Boy, that didn’t take long. Over the span of a few short days in late January and early February, three members of the top tier of Republican presidential candidates demonstrated why they’ll never be president. They didn’t do anything to disqualify themselves directly, just revealed the traits that will make them appear unsuitable to most voters by the time the campaign really heats up, say, when the presidential election is a mere 18 months away. As it is, all three of them—Rand Paul, Mike Huckabee, and Chris Christie—can pack it in right now and save months of time and tons of money. They’d be doing themselves a favor, and us too.
Consider first the case of Mike Huckabee. He is a former preacher, TV talk show host, and governor of Arkansas. Huckabee seems to want to cement his image in the public mind not as a successful governor of an unsuccessful state but as a preacher and a talk show host. It is a deadly combination. The part of him that is talk show host will, as talk show hosts do, comment on everything that swims into view, especially if it’s none of his business. And the part of him that is preacher will comment in a way that will annoy anyone who doesn’t share his pious background, which in this age of galloping secularism strikes most people as increasingly esoteric.
Huckabee is on a tour promoting a book called God, Guns, Grits, and Gravy, in that order. He appears on shows whose hosts and audiences agree with him on almost everything. This too is deadly. The hundred-thousand-plus sales that result from such saturation publicity lull an author into thinking he has many more followers than the hundred-thousand-plus who had the time, inclination, and money to buy the book. More likely it means that he’s exhausted his market and has goosed everyone who agrees with him and his book into buying it. Which in turn means that everyone who didn’t buy his book doesn’t agree with him. This segment of the population numbers roughly 320 million.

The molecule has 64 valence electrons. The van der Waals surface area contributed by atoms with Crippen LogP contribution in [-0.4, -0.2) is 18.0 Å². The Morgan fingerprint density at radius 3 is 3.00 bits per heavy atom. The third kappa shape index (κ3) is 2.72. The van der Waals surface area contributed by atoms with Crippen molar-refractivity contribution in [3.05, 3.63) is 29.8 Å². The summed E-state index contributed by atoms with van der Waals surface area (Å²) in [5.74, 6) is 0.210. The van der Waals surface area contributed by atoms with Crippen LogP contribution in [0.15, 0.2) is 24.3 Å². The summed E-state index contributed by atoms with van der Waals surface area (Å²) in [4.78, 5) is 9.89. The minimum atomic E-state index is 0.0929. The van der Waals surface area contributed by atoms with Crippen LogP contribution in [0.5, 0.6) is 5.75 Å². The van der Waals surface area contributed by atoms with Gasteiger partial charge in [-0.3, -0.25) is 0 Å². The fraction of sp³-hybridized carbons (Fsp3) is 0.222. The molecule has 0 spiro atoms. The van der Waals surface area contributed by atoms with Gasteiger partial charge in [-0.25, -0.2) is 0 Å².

The book is pretty good, by the way, written in smooth and jokey prose. Who besides Dick Durbin can hate a book that matter-of-factly calls Dick Durbin a “windbag”? There’s enough material in its pages, however, to make even some Huckabee sympathizers squirm. In the first few chapters the waste-matter metaphors are laid on a little thick: lots of “sewage” and “filth” are (daintily) discussed. You don’t have to like New York—everyone who likes New York has already moved there, thank God—to be a little unsettled by his denunciations:
it’s crowded, loud, hurried, intense, and it just seems like its streets are filthy. Even when the trash gets picked up, you always want to burn your shoes after you’ve walked the New York streets because of all the “stuff” that is ever present on the sidewalks.
Travis? Travis Bickle, is that you?
Huckabee’s book is now most famous for his denunciations of such sewage-workers as the lip-synching dancer Beyoncé and her repellent husband. Good for Huck! But in his book he uses this as an occasion to comment on how the president and first lady are failing in their role as parents, allowing their teenage girls to listen to the “toxic mental poison” of contemporary music. Bad for Huck: Any parent who is trying to bring up a kid in the crappy culture of 21st-century America faces the same dilemma as the Obamas, and many of them have uneasily resolved it in the same laissez-faire fashion as the first couple. The proper response to such a parent, if any is called for, is sympathy. But no response is called for, since Huckabee wasn’t asked.
Our preacher/TV host/governor tried explaining these and other untoward remarks in ways that he evidently hoped would satisfy the moralizers of the mainstream liberal press, and in so doing he only fell deeper in the “stuff.” Toward homosexuality, for example, he took what he surely thought would be deemed an enlightened position: He compared it to the use of profanity or alcohol—not a mortal sin, in other words, just a harmless vice; thus managing to alienate partisans of homosexuality and their most dedicated enemies, who may think it’s a vice but don’t think it’s harmless.
There will be much more of this unpleasantness till the unavoidable day when Huckabee withdraws from the race or explicitly chooses not to run. As a talented and competent former governor he might be a plausible national candidate. First, though, he would have to put a sock in the talk show host and the preacher, and the odds are long. Only a certain kind of voter wants to be governed by a professional controversialist. And that voter doesn’t have a lot of friends.